KABUL -- In light of deteriorating security conditions in Herat, Afghan forces have carried out effective operations to hunt down members of the Taliban and criminal cells who were behind a spate of kidnappings in recent weeks.
The increase in security operations came on the heels of a visit by a Wolesi Jirga delegation to Herat on January 10 to investigate and assess the security situation in the province.
Security concerns included an increase in targeted killings and kidnappings, organised crime and Taliban attacks on a number of Herat districts.
The Iranian regime is responsible for most incidents in Herat that threaten the province's security and cause terror among its residents, the delegation found, as it revealed one week later.
On January 18, Afghan security forces arrested a five-member group of suspected kidnappers in Guzara district.
The next day, they arrested another 12 suspects and freed four abductees in Injil district.
In a separate incident, security forces detained two terrorists who were behind an attack on police officers, in which one policeman was killed and two others were injured.
Kidnappings in Herat province have both political and economic motivations, Herat police chief Gen. Sultan Dawood Sultan told reporters January 19.
Iran to blame
The Iranian regime supports 22 very dangerous criminal groups in Herat that are involved in anti-government activities, said Abdul Sattar Hussaini, leader of the Wolesi Jirga delegation visiting Herat.
Each of these groups has 20 to 150 active members in the province, he said.
These Iran-backed groups are actively involved in assassinations, kidnappings, organised crime and the disruption of public order, he said.
"Taliban and Iran-backed groups move freely between Afghanistan and Iran. The families of commanders of these terrorist groups live in Iran," Hussaini said.
"The Iranian government directly provides these terrorists with weapons and ammunition," he added.
The Iranian government has issued identification cards for members of its supported groups, so they can move freely within Iran, the delegation found too.
Tehran-backed groups are trying hard to enhance the regime's dominance in western provinces, especially in Herat, the delegation found.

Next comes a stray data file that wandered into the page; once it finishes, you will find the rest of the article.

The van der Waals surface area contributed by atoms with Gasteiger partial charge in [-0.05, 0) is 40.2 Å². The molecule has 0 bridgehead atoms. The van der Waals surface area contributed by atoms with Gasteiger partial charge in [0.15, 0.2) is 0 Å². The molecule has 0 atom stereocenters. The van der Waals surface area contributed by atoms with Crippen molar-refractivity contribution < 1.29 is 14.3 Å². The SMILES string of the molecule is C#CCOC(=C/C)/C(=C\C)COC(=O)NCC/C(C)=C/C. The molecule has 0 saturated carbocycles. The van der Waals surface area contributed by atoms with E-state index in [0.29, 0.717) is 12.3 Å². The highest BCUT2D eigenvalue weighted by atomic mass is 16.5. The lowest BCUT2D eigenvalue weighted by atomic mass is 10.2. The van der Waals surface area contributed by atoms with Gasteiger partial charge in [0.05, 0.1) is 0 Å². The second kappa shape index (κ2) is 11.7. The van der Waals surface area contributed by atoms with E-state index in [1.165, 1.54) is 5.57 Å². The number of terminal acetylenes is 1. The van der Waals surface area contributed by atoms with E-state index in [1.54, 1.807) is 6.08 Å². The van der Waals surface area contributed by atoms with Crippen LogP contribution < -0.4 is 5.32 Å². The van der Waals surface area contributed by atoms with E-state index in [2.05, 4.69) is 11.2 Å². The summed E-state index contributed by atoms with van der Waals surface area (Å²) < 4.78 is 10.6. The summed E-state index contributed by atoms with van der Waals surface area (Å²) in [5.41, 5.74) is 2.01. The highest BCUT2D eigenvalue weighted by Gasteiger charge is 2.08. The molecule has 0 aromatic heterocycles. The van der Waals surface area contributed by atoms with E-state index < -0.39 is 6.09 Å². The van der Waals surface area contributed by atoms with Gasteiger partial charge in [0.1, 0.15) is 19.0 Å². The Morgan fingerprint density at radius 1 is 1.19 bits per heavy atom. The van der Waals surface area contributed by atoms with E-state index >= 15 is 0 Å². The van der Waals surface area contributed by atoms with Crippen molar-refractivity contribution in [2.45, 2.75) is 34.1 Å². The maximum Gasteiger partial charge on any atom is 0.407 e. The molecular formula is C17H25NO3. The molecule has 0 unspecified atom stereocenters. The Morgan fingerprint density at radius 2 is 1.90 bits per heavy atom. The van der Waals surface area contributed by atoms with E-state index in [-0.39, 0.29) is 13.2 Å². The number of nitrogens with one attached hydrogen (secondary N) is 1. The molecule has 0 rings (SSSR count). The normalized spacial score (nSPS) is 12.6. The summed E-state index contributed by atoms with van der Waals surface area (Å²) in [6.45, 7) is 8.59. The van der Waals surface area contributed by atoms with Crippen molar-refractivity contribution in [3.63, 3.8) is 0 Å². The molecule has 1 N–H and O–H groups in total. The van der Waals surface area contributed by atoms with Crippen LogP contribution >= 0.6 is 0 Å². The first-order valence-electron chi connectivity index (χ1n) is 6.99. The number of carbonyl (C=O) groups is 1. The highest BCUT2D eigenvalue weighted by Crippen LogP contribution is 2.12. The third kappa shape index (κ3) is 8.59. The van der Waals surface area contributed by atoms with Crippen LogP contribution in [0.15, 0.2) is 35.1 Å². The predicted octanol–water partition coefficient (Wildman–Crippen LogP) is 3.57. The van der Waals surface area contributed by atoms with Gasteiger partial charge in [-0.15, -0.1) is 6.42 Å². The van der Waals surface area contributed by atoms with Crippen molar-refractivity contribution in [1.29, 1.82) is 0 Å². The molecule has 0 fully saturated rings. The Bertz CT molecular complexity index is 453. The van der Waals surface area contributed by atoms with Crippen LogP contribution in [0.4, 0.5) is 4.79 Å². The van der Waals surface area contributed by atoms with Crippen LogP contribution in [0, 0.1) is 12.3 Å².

Other than encouraging terrorism, groups supported by the Iranian regime and active in Herat province have caused a decline in investments, as entrepreneurs avoid investing in areas where criminal and terror groups are active.
These groups are trying to discourage investment in the industrial province of Herat, governor Sayed Wahid Qatali told reporters on January 3.
"In Herat province, an economic hub of the country, the main goal of these groups is to frustrate our people and spread terror in an organised manner," he said.
"While we inaugurate new factories in the Industrial City, we have been badly affected by insecurity," he added. "Part of our capital has fled to neighbouring countries, which is never acceptable to us."
"Some neighbouring countries support insecurity and kidnappings in Herat city to pave way for their money laundering activities and to achieve their own economic interests," Qatali said, in reference to Iran.
On January 14, more than 200 Herat residents gathered in Herat city to condemn what they described as Iran's interference in their country's affairs.
By supporting terrorist groups such as the Taliban, the Iranian regime is trying to obstruct infrastructure projects like dams, they said.
'No longer acceptable'
Neighbouring countries, especially Iran, are to blame for the hardships Afghans suffer daily, said Shakeb Ahmad Rahmani, a Herat resident.
"We used to view Iran as a friendly neighbour, but now we see that it works to cause insecurity and sabotage [our lives] in Afghanistan," he added.
"Neighbouring countries such as Iran and Pakistan support anti-government groups in Afghanistan, which has caused insecurity in the country," said Mahboob Ahmadi, another Herat resident.
"Our expectation from our neighbours is to co-operate in ensuring peace and security, but these countries are the reason Afghanistan has not achieved peace, security, or development."
The Iranian government's oppression of Afghan refugees and its interference in Afghanistan's affairs are no longer acceptable, said Herat resident Farid Ahmad Farahmand.
"The Iranian government has been paying the Taliban for years to impede progress in Afghanistan," he said. "Iran does not want Afghanistan to have hydro-electric dams and factories, and we have witnessed many times how it tried to destroy hydro-electric dams in the western region but without success."